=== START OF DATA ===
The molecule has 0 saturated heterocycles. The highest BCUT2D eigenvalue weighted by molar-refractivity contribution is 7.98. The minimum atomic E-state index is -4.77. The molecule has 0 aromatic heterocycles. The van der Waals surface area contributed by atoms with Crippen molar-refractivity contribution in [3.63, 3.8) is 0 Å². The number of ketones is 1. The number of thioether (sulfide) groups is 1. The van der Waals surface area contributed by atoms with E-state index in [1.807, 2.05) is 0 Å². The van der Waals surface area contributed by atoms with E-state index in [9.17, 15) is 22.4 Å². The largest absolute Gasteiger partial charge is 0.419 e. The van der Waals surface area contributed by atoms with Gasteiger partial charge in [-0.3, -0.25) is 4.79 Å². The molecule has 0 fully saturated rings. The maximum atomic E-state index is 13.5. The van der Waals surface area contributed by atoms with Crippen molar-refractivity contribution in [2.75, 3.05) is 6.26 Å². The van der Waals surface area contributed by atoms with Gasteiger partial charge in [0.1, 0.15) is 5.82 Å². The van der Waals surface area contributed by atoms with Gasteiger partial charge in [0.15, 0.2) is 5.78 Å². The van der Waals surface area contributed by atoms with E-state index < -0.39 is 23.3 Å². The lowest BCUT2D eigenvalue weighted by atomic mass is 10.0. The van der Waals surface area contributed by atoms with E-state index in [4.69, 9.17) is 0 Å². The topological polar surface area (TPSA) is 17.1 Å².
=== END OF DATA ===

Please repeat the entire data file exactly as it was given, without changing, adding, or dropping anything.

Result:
The molecule has 0 saturated heterocycles. The highest BCUT2D eigenvalue weighted by molar-refractivity contribution is 7.98. The minimum atomic E-state index is -4.77. The molecule has 0 aromatic heterocycles. The van der Waals surface area contributed by atoms with Crippen molar-refractivity contribution in [3.63, 3.8) is 0 Å². The number of ketones is 1. The number of thioether (sulfide) groups is 1. The van der Waals surface area contributed by atoms with E-state index in [1.807, 2.05) is 0 Å². The van der Waals surface area contributed by atoms with E-state index in [9.17, 15) is 22.4 Å². The largest absolute Gasteiger partial charge is 0.419 e. The van der Waals surface area contributed by atoms with Gasteiger partial charge in [-0.3, -0.25) is 4.79 Å². The molecule has 0 fully saturated rings. The maximum atomic E-state index is 13.5. The van der Waals surface area contributed by atoms with Crippen molar-refractivity contribution in [2.75, 3.05) is 6.26 Å². The van der Waals surface area contributed by atoms with Gasteiger partial charge in [0.1, 0.15) is 5.82 Å². The van der Waals surface area contributed by atoms with Gasteiger partial charge in [0.15, 0.2) is 5.78 Å². The van der Waals surface area contributed by atoms with E-state index < -0.39 is 23.3 Å². The lowest BCUT2D eigenvalue weighted by atomic mass is 10.0. The van der Waals surface area contributed by atoms with E-state index in [4.69, 9.17) is 0 Å². The topological polar surface area (TPSA) is 17.1 Å².